Turn up your collards
Warmth becomes a fond memory as December arrives, scattering the last of autumn’s dried leaves and pinching any remaining greenery with frost. Each colder night leaves fewer and fewer plants standing their ground, and the winter solstice (December 22 this year) offers just 9.5 hours of daylight! It takes a vegetable of substance to withstand plummeting temperatures and the threat of even less sunshine tomorrow. It takes dark, leafy greens.
True, veggies in the vast brassica family smell bad and taste worse when stored too long or cooked too quickly—perhaps the leftover Brussels sprouts are still in the back of your refrigerator from Thanksgiving? They’ll turn bitter with rough handling or high heat (see: boiled broccoli). Unfortunately for kales, mustards and collard greens, they withstand the rigors of transport and storage better than the rest of the brassicas and, as such, they may spend more time in the grocery store than you care to consider. The best advice is to embrace them early in their local season, and eat of them often.
The tenderest cooking greens re-appear at farmers’ markets in October, and continue to be available in excellent quality and quantity well into December. Some say that these greens taste the best “with a little frost on them,” deepening their flavor and adding some sweeter notes. Talented local farmers will protect and over-winter their final fall planting, then throw off the row cover in time to arrive at market in the spring with this year’s growth on last year’s plants. So these greens are there for the picking for three months each in the spring and the fall.
So what’s the problem with leafy greens? Nothing that some familiarity can’t remedy. Take the collard, for instance. The collard green is a Southern favorite, often simmered with some smoked pork (or bacon!) for hours on end, and then spiked with plenty of vinegar and hot sauce at the table.
Across many areas of the South, collards are traditionally consumed on New Year’s Day alongside black-eyed peas and cornbread, a delicious and symbolic trifecta. The cornbread represents gold in the coming year (maybe you only have a piece or two, but you’d certainly grab another if you could!) while the plentiful black-eyed peas are the coins that will rattle around in your pockets. The collard greens symbolize paper greenback (money used to be greener than it is now, incidentally), so the more you tuck in on the first of the year, the more you are likely to gather for the remainder of the year.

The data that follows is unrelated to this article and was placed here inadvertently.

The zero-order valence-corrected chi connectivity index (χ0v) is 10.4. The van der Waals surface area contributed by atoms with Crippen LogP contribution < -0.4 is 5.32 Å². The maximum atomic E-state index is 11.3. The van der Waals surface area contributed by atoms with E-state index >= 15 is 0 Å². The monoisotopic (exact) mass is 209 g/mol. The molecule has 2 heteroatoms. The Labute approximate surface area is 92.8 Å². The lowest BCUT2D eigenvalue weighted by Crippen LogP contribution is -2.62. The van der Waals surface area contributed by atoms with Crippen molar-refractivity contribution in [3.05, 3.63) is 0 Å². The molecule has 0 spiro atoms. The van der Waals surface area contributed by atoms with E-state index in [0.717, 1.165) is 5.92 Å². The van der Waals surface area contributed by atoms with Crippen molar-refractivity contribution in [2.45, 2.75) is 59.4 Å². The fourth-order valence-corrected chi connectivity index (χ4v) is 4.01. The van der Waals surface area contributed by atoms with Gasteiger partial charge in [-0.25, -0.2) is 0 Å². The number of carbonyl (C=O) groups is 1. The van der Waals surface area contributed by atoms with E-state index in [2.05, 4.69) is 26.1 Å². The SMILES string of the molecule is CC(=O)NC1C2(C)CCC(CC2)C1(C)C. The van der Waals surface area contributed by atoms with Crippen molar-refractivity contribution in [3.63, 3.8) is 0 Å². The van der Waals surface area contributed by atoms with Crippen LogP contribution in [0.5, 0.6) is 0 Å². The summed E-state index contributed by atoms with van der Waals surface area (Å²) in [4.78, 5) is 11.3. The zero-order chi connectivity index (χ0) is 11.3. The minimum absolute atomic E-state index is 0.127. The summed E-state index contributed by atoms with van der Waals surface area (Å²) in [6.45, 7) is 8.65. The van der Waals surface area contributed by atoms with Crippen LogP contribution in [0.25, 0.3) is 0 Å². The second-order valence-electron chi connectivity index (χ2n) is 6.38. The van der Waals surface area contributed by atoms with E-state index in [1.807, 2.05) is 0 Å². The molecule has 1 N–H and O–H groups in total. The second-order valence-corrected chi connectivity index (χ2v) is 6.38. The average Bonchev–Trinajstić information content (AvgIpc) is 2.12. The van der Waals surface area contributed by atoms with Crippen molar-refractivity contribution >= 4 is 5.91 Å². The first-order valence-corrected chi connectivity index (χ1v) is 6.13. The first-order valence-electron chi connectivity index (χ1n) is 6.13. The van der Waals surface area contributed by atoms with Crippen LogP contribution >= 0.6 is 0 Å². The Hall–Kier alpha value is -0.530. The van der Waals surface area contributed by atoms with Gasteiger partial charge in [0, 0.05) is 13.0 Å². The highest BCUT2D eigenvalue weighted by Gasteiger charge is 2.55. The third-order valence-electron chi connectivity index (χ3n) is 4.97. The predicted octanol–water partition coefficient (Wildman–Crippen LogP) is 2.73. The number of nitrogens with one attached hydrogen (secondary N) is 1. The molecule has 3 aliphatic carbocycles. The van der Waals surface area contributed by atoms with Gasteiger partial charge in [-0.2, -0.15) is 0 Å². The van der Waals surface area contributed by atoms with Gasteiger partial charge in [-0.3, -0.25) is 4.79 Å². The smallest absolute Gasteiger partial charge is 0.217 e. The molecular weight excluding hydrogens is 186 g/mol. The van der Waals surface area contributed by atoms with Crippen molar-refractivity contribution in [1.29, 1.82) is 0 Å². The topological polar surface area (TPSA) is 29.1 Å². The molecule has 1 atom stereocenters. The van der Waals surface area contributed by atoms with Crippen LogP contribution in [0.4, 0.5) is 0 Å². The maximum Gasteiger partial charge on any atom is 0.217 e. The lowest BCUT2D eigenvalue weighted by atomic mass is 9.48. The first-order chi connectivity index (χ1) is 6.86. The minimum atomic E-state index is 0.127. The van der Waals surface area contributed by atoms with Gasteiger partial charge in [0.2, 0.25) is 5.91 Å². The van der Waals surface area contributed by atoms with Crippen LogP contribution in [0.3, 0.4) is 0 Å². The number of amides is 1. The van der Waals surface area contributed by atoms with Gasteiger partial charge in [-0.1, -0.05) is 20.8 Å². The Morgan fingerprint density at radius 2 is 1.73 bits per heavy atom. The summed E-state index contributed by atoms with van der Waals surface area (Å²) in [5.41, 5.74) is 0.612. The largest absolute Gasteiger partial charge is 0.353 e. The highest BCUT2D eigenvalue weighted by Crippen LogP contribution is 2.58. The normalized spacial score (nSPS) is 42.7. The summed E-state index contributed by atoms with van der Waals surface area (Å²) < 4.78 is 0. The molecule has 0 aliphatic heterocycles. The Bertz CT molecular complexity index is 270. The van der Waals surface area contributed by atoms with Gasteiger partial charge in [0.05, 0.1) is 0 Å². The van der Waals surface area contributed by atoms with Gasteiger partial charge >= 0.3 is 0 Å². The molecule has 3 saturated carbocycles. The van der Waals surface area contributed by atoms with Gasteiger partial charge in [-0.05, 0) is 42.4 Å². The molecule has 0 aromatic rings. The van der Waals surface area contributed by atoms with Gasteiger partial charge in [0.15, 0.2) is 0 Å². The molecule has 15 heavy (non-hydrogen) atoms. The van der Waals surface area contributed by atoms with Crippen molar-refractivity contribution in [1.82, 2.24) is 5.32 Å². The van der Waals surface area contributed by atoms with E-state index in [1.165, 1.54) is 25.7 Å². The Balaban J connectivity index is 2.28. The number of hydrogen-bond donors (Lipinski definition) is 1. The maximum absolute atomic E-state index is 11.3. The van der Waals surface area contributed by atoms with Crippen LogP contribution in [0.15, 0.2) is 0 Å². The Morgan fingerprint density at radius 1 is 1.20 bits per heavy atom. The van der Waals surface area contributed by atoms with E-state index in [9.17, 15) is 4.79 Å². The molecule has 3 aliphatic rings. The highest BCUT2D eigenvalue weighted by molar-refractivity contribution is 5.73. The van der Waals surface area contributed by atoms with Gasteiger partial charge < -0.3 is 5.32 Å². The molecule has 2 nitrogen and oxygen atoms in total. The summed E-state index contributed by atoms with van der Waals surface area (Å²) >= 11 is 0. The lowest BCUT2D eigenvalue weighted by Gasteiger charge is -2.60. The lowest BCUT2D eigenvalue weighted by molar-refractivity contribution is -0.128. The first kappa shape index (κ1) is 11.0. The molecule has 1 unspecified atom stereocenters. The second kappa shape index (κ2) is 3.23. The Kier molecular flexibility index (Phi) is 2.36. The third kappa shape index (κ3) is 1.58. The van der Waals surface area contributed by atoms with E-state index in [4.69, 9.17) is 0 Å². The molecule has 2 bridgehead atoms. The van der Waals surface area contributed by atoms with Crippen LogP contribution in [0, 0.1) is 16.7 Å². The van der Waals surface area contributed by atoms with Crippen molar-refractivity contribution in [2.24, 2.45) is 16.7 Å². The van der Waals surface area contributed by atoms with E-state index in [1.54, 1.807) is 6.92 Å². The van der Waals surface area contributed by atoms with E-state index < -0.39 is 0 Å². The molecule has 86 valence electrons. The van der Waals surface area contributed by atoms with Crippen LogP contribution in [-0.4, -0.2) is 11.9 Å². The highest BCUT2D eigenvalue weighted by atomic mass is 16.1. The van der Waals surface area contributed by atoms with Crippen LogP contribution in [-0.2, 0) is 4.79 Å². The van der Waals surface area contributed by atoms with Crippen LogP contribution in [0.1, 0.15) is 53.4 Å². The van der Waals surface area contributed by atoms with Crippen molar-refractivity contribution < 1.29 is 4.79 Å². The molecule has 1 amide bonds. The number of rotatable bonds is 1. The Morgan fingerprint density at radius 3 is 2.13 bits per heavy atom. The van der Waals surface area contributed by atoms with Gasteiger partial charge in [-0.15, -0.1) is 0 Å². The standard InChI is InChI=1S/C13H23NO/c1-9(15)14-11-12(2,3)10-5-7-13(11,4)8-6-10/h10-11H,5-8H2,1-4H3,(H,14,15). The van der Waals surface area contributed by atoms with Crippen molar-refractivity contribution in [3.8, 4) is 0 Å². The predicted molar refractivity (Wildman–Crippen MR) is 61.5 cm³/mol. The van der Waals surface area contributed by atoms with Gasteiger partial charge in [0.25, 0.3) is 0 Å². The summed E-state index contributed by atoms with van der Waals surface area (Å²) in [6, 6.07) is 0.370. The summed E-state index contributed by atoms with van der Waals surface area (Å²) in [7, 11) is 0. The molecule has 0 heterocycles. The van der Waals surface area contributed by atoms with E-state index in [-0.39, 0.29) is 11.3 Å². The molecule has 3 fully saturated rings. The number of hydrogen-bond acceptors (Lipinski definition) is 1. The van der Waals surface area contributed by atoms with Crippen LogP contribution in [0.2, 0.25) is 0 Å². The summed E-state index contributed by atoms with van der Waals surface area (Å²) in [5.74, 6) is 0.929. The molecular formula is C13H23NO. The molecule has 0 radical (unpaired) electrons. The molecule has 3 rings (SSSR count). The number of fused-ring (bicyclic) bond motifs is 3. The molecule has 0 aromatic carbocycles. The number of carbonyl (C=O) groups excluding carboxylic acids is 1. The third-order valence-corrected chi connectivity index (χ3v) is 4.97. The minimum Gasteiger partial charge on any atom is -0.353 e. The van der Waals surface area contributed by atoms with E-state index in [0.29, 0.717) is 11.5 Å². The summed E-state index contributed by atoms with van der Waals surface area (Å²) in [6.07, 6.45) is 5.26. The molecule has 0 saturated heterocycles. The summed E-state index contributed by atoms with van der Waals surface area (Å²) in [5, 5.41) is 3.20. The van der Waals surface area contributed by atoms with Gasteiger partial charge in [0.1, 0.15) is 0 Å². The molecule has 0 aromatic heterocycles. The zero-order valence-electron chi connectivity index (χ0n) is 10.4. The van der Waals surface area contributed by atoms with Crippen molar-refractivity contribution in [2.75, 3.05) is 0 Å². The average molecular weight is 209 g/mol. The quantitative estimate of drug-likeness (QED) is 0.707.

Not coincidentally, both of these dishes could be slowly simmered overnight atop an open fire or on a wood stove—and if you consider the amount of time spent at the stove in Days Gone By, it would be a holiday indeed if you could simply reheat and eat with your visitors all day long.
RECIPE FOR SUCCESS
Preparations for collards
According to Kathy Zentgraf of local food cart Greenie’s, collards can be sliced very thin and cooked on high heat with garlic, spicy red pepper flakes, and olive oil…but that’s for folks who embrace the rich, earthy flavor and toothsome quality of the collard itself. She also incorporates collards into her Greenie’s Root Vegetable Sammy (available at the City Market—just follow your nose to the smell of cooking garlic!). If all that on a Saturday morning sounds impossible—well, you’ll have to try it.
Beginners might also try adding collards to spinach in a favorite recipe (lasagna comes to mind), or including some ribbons of collards or kale in a hearty soup like Tuscan white bean or minestrone.
Like any other dark leafy green, collards can benefit from the addition of a sweet element, especially if the intended audience has not yet been converted to our winter wonders. The simplest addition is honey, or apple cider, or a sweet vinegar like balsamic or sherry; Sicilian cuisine will often feature dried fruit like raisins, cherries or prunes rehydrated with wine and cooked alongside onions in savory dishes.
Then too, a spicy component can also be welcome in your collard greens, from very simple (crushed red pepper or hot sauce) to the ever-delicious smoked and spiced pork products like chorizo, andouille and kielbasa.—Lisa Reeder
Our kitchen columnist, Lisa Reeder, is an educator and advocate for local and regional food production in Central Virginia. She received chef’s training in New York and currently works in Farm Services and Distribution at the Local Food Hub.